Whilst the programme talks about a fall of over 25% take up of arts at GCSE, they immediately commented that “creativity is no more than problem solving in a useful and unexpected manner.” Whereas the OED defines it as “The use of imagination or original ideas to create something; inventiveness” and any list of words around creativity will say originality, imagination, inspiration, ingenuity, vision etc and indeed for art one will read skill, knack, talent, ability, virtuosity.
This may be the new orthodoxy it seems(albeit soundly remarkably similar to some older ones as well), hand in hand with an increasing neoliberal economic determination of our social status, utterly predicated on how useful to the economy we present. It reveals a cold, brutal, ugly world where the arts and creativity only serve to condition recruits to be useful to corporate and competitive agendas. That’s not art – it’s perhaps the exact opposite.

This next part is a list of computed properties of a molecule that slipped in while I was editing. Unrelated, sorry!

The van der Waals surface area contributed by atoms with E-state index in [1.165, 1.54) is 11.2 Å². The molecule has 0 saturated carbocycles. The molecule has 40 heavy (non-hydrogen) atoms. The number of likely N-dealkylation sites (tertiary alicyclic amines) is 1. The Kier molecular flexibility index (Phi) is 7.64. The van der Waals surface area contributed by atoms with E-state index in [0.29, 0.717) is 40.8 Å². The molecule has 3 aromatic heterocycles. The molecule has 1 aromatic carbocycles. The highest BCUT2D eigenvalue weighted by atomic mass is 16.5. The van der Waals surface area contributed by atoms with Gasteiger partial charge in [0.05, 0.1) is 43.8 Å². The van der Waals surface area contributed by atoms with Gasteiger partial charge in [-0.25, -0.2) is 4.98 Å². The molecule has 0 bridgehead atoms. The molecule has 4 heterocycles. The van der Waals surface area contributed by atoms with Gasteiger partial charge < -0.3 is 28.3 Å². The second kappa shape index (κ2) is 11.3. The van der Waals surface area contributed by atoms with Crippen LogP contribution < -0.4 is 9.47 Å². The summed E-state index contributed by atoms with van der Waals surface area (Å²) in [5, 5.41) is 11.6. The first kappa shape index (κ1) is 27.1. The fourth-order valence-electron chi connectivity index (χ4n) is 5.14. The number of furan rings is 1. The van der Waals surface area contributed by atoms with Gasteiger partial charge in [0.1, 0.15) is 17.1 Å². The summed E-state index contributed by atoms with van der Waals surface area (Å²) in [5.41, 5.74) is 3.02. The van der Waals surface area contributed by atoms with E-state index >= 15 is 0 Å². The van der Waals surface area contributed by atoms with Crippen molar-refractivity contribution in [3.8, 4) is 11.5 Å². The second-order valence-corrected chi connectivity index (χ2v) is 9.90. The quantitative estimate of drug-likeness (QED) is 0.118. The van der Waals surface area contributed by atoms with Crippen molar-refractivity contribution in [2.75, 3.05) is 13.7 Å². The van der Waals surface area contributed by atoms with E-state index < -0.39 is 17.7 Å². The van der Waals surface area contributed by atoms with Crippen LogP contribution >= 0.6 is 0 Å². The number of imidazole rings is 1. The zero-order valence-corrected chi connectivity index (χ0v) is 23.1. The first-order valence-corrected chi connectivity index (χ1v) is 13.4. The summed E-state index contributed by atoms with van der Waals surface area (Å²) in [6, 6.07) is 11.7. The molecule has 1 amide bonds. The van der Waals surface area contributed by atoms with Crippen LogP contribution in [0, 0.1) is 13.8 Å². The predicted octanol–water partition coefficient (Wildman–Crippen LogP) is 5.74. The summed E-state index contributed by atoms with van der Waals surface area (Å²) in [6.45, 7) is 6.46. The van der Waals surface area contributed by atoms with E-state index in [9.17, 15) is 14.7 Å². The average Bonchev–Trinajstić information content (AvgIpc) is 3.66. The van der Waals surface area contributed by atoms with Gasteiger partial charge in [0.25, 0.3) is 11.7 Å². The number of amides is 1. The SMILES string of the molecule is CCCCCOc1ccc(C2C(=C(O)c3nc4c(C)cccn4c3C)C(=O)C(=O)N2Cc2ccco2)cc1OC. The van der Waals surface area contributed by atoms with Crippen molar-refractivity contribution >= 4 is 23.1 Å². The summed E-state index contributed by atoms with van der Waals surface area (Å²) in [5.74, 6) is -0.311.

But this nakedly ideological position is at variance with all of us who are artists, who have toiled to create and help others do likewise and who have consistently struggled to have our profession recognised beyond such trite, unsophisticated financial analysis.

Successive government administrations locally have struggled to understand the profound resource that artists of all disciplines represent. Instead, for 10 years now, we have seen opportunities and financial support wither by over 45%.  Whilst a lifeline might be thrown to some arts organisations now and again, what we need is a complete renewal of this society’s recognition of how important the arts are to our lives.